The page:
September 24, 2010 at 3:14 pm By:

Last night as I sat down to read Drew Weing’s first graphic novel, Set to Sea, I didn’t realize what an impression it would leave on me. It is so much more than a hauntingly inspiring story about a poet who ends up on a sea vessel. It is so much more than page after page of highly-detailed illustrations. It feels like a small precious art book full of engravings or paintings on each page or an old illustrated maritime novel. Weing has even said that he wanted the book to be reminiscent of old gilded novels from the romantic period and that really comes across, especially with the faux-gilt lettering and embellishments on the cover and the title page.

The story reveals itself with one panel per page and with the sparse use of words, I flew through the book. I regret reading it at such a quick pace and I intend to go back and re-read it (multiple times) to more thoroughly absorb and appreciate the detailed illustrations. Weing’s art is mesmerizing. You could stare at one page for hours. Each page is carefully planned and crafted to maximize its storytelling ability and it is easy to see the love and effort that went into each line and crosshatch.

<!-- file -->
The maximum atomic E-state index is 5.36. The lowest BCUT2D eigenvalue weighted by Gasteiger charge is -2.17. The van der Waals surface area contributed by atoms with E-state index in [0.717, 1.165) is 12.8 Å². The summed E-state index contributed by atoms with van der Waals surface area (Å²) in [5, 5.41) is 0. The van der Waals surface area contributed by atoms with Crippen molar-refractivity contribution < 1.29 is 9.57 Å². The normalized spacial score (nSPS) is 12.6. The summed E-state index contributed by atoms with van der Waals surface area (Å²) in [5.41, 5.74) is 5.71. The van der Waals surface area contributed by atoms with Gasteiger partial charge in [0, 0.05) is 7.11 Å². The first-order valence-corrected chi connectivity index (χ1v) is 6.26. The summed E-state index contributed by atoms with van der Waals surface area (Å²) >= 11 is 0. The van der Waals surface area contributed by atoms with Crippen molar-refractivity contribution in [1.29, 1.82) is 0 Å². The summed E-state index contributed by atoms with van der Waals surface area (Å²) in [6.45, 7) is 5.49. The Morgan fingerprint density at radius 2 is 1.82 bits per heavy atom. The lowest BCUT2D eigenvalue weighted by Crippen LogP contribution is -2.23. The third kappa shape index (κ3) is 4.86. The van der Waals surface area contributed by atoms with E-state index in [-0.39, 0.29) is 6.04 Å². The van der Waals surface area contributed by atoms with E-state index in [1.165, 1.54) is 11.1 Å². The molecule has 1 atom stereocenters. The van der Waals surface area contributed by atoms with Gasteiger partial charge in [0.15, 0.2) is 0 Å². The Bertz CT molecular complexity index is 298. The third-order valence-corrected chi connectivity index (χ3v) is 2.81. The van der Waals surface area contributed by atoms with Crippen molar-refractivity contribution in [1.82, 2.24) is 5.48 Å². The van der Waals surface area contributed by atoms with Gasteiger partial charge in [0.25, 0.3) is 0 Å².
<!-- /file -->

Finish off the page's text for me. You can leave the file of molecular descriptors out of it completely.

It would be easy to compare this to Sammy Harkham’s Poor Sailor or Chris Schweizer’s Crogan’s Vengeance. These books are loosely tied together with similar themes and artistic choice but Poor Sailor and Crogan’s Vengeance feel modern in their interpretation of the past. The tone and aesthetic of Set to Sea hearken back to a time long ago. It is as if we have discovered a long-lost relic. Furthermore, Set to Sea is a little more life-affirming than Poor Sailor. Poor Sailor is a heartbreakingly sad story that leaves you feeling morose. Although they both have circular stories that end where they begin you feel like the poet in Set to Sea has lived a happy and fulfilled life. Also, Set to Sea isn’t a kid-friendly boy adventure like Crogan’s Vengeance. There is action and adventure but it is a more character-driven story than an action-driven story. That is a long way of saying, if you enjoyed those two books then I feel certain that you will enjoy Set to Sea. It will have familiar elements but it won’t be the same read.

I don’t want to write a long and exhaustive review of this book to somehow convince you to purchase it. I just want you to pick it up and look at it. Once you do, the art will do the rest.


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